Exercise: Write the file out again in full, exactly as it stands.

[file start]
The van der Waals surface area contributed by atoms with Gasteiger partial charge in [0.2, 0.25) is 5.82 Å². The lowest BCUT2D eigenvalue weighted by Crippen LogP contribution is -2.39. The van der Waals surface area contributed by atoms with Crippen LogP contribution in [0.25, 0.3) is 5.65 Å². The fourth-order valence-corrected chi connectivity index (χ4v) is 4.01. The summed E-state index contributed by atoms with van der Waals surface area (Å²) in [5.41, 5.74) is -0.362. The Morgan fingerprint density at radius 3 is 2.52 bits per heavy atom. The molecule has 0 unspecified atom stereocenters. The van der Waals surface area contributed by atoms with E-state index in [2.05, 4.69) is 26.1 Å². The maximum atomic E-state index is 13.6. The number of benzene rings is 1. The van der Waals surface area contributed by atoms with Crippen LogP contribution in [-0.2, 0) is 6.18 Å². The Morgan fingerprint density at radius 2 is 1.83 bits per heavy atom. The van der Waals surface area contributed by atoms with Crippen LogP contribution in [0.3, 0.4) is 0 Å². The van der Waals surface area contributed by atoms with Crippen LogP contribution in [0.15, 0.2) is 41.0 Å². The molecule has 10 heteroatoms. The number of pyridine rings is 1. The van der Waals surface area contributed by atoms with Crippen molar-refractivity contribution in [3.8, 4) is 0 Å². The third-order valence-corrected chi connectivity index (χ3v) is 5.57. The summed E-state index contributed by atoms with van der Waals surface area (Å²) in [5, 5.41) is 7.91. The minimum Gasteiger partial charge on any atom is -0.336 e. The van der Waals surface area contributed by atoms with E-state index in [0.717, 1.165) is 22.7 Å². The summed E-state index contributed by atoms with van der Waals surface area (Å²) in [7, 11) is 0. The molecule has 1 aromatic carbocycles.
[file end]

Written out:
The van der Waals surface area contributed by atoms with Gasteiger partial charge in [0.2, 0.25) is 5.82 Å². The lowest BCUT2D eigenvalue weighted by Crippen LogP contribution is -2.39. The van der Waals surface area contributed by atoms with Crippen LogP contribution in [0.25, 0.3) is 5.65 Å². The fourth-order valence-corrected chi connectivity index (χ4v) is 4.01. The summed E-state index contributed by atoms with van der Waals surface area (Å²) in [5.41, 5.74) is -0.362. The Morgan fingerprint density at radius 3 is 2.52 bits per heavy atom. The molecule has 0 unspecified atom stereocenters. The van der Waals surface area contributed by atoms with E-state index in [2.05, 4.69) is 26.1 Å². The maximum atomic E-state index is 13.6. The number of benzene rings is 1. The van der Waals surface area contributed by atoms with Crippen LogP contribution in [-0.2, 0) is 6.18 Å². The Morgan fingerprint density at radius 2 is 1.83 bits per heavy atom. The van der Waals surface area contributed by atoms with Crippen LogP contribution in [0.3, 0.4) is 0 Å². The van der Waals surface area contributed by atoms with Crippen LogP contribution in [0.15, 0.2) is 41.0 Å². The molecule has 10 heteroatoms. The number of pyridine rings is 1. The van der Waals surface area contributed by atoms with Crippen molar-refractivity contribution in [3.8, 4) is 0 Å². The third-order valence-corrected chi connectivity index (χ3v) is 5.57. The summed E-state index contributed by atoms with van der Waals surface area (Å²) in [5, 5.41) is 7.91. The minimum Gasteiger partial charge on any atom is -0.336 e. The van der Waals surface area contributed by atoms with E-state index in [0.717, 1.165) is 22.7 Å². The summed E-state index contributed by atoms with van der Waals surface area (Å²) in [7, 11) is 0. The molecule has 1 aromatic carbocycles.